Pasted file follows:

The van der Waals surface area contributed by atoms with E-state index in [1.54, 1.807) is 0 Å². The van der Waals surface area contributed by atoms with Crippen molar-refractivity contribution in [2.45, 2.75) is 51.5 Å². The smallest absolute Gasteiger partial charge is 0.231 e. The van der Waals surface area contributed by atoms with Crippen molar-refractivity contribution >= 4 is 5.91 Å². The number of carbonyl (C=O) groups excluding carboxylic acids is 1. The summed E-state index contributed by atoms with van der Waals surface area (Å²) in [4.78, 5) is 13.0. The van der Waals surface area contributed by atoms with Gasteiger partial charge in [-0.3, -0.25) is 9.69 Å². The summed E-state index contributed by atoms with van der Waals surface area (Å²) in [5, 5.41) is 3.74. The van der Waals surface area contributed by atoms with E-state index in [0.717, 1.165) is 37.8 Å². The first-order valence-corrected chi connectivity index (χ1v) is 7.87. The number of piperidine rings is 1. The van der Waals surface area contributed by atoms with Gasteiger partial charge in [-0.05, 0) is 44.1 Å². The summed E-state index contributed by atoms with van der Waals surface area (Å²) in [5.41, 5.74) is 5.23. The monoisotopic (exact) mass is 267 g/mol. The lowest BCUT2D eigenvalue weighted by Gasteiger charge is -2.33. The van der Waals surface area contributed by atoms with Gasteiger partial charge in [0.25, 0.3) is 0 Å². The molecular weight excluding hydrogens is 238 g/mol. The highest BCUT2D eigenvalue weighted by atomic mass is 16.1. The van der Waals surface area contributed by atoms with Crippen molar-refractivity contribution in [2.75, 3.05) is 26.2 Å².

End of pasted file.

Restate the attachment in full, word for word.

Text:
The van der Waals surface area contributed by atoms with E-state index in [1.54, 1.807) is 0 Å². The van der Waals surface area contributed by atoms with Crippen molar-refractivity contribution in [2.45, 2.75) is 51.5 Å². The smallest absolute Gasteiger partial charge is 0.231 e. The van der Waals surface area contributed by atoms with Crippen molar-refractivity contribution >= 4 is 5.91 Å². The number of carbonyl (C=O) groups excluding carboxylic acids is 1. The summed E-state index contributed by atoms with van der Waals surface area (Å²) in [4.78, 5) is 13.0. The van der Waals surface area contributed by atoms with Gasteiger partial charge in [-0.3, -0.25) is 9.69 Å². The summed E-state index contributed by atoms with van der Waals surface area (Å²) in [5, 5.41) is 3.74. The van der Waals surface area contributed by atoms with E-state index in [0.717, 1.165) is 37.8 Å². The first-order valence-corrected chi connectivity index (χ1v) is 7.87. The number of piperidine rings is 1. The van der Waals surface area contributed by atoms with Gasteiger partial charge in [-0.05, 0) is 44.1 Å². The summed E-state index contributed by atoms with van der Waals surface area (Å²) in [5.41, 5.74) is 5.23. The monoisotopic (exact) mass is 267 g/mol. The lowest BCUT2D eigenvalue weighted by Gasteiger charge is -2.33. The van der Waals surface area contributed by atoms with Gasteiger partial charge in [0.25, 0.3) is 0 Å². The molecular weight excluding hydrogens is 238 g/mol. The highest BCUT2D eigenvalue weighted by atomic mass is 16.1. The van der Waals surface area contributed by atoms with Crippen molar-refractivity contribution in [2.75, 3.05) is 26.2 Å².